The legal for basis for lex talionis (“law of retaliation”) that Jesus referred to in Matthew 5:38 was well established in Jewish history and in the Law of Moses.
The “eye for an eye” concept first appeared in Genesis 9:6, just after the Great Flood when God told Noah, “Whoever sheds human blood, by humans shall their blood be shed; for in the image of God has God made mankind.” It was more clearly spelled out in Exodus 21:22-24 as the judicial penalty for one who caused serious injury to a pregnant woman and/or her unborn child. Leviticus 24:19-20 expanded the judicial scope of both Genesis 9:6 and Exodus 21:22-24 to include “Anyone who injures their neighbor.” And Deuteronomy 19:21 added that even the intent to injure (through the means of bearing false witness) was worthy of lex talionis, while also indicating that it was intended as a deterrent to violent crime.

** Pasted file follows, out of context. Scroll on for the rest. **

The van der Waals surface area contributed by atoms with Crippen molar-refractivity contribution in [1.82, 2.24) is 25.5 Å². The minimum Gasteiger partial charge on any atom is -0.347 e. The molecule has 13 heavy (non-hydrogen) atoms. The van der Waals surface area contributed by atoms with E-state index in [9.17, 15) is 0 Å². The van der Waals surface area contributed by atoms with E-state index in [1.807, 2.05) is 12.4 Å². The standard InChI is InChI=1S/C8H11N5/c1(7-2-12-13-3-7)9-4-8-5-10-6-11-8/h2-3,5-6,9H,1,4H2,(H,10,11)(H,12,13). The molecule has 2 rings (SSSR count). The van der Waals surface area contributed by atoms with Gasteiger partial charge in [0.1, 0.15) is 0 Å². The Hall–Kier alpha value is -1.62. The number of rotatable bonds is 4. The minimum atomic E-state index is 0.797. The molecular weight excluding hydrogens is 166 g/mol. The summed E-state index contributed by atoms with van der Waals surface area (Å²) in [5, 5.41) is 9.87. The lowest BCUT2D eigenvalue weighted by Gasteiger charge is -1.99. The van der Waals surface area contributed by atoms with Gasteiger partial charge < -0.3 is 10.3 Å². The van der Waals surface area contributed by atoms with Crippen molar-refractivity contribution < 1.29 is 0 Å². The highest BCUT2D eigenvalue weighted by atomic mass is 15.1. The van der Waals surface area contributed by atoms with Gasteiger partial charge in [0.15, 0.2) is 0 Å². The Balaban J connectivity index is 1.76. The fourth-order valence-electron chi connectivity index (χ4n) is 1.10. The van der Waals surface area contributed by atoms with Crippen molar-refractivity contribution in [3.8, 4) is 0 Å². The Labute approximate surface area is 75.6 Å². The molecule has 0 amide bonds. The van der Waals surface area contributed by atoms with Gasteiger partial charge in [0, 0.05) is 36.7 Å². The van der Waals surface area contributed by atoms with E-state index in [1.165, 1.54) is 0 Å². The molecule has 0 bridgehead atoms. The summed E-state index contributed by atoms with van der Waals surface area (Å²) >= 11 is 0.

Interestingly, this seemingly-primitive law of physical retaliation was actually quite progressive for its time and even well into Jesus’ day. Jewish theologians tell us that lex talionis “had the important function of limiting private revenge, especially family or tribal feuds. Further, the Torah treats injuries to rich and poor, male and female, completely alike.”
It’s also significant to note that, despite it Scriptural and historical endorsement, the Bible doesn’t record a single instance in which someone was actually maimed or blinded under the justification of lex talionis. Why? Legal and religious authorities in ancient Israeli interpreted talionis as meaning that “financial compensation, and not literal, physical talion, was the intent of the law.” Thus in common practice, “compensation [was] scaled to the degree of the injury: the value of an eye for the loss of an eye, the value of a limb for its loss, and so forth.” To that end, Jewish law had encoded “detailed stipulations for monetary compensation, much as modern insurance contracts are wont to do.”
[BKC, 31; TOR, 571-572]
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